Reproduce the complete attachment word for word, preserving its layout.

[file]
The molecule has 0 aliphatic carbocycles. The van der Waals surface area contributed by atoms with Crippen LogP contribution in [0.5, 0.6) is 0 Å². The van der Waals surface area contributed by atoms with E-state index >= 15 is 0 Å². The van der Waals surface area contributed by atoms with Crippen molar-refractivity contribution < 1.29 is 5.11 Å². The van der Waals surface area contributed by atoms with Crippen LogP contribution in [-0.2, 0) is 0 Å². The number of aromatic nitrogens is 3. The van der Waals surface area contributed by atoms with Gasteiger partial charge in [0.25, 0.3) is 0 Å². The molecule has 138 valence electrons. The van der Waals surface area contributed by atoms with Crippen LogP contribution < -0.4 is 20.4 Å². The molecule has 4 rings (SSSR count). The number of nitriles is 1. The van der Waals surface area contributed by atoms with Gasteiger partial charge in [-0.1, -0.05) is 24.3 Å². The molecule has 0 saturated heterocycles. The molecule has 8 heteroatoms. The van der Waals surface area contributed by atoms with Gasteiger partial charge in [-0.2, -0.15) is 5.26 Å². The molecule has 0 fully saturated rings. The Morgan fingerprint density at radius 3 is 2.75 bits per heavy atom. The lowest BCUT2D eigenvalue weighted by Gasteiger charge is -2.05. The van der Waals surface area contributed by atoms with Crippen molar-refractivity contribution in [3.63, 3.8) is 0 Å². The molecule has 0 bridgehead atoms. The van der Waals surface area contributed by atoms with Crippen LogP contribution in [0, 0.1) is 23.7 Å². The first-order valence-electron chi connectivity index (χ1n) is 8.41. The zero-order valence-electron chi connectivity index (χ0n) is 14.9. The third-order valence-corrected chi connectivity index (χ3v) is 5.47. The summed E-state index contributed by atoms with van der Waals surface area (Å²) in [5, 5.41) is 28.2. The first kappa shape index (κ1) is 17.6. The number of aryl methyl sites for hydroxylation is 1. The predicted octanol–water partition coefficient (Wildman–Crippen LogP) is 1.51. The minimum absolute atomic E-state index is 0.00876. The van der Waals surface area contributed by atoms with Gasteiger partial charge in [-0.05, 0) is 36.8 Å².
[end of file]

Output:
The molecule has 0 aliphatic carbocycles. The van der Waals surface area contributed by atoms with Crippen LogP contribution in [0.5, 0.6) is 0 Å². The van der Waals surface area contributed by atoms with E-state index >= 15 is 0 Å². The van der Waals surface area contributed by atoms with Crippen molar-refractivity contribution < 1.29 is 5.11 Å². The van der Waals surface area contributed by atoms with Crippen LogP contribution in [-0.2, 0) is 0 Å². The number of aromatic nitrogens is 3. The van der Waals surface area contributed by atoms with Gasteiger partial charge in [0.25, 0.3) is 0 Å². The molecule has 138 valence electrons. The van der Waals surface area contributed by atoms with Crippen LogP contribution < -0.4 is 20.4 Å². The molecule has 4 rings (SSSR count). The number of nitriles is 1. The van der Waals surface area contributed by atoms with Gasteiger partial charge in [-0.1, -0.05) is 24.3 Å². The molecule has 0 saturated heterocycles. The molecule has 8 heteroatoms. The van der Waals surface area contributed by atoms with Gasteiger partial charge in [-0.2, -0.15) is 5.26 Å². The molecule has 0 fully saturated rings. The Morgan fingerprint density at radius 3 is 2.75 bits per heavy atom. The lowest BCUT2D eigenvalue weighted by Gasteiger charge is -2.05. The van der Waals surface area contributed by atoms with Crippen molar-refractivity contribution in [3.63, 3.8) is 0 Å². The molecule has 0 bridgehead atoms. The van der Waals surface area contributed by atoms with Crippen LogP contribution in [0, 0.1) is 23.7 Å². The first-order valence-electron chi connectivity index (χ1n) is 8.41. The zero-order valence-electron chi connectivity index (χ0n) is 14.9. The third-order valence-corrected chi connectivity index (χ3v) is 5.47. The summed E-state index contributed by atoms with van der Waals surface area (Å²) in [5, 5.41) is 28.2. The first kappa shape index (κ1) is 17.6. The number of aryl methyl sites for hydroxylation is 1. The predicted octanol–water partition coefficient (Wildman–Crippen LogP) is 1.51. The minimum absolute atomic E-state index is 0.00876. The van der Waals surface area contributed by atoms with Gasteiger partial charge in [-0.05, 0) is 36.8 Å².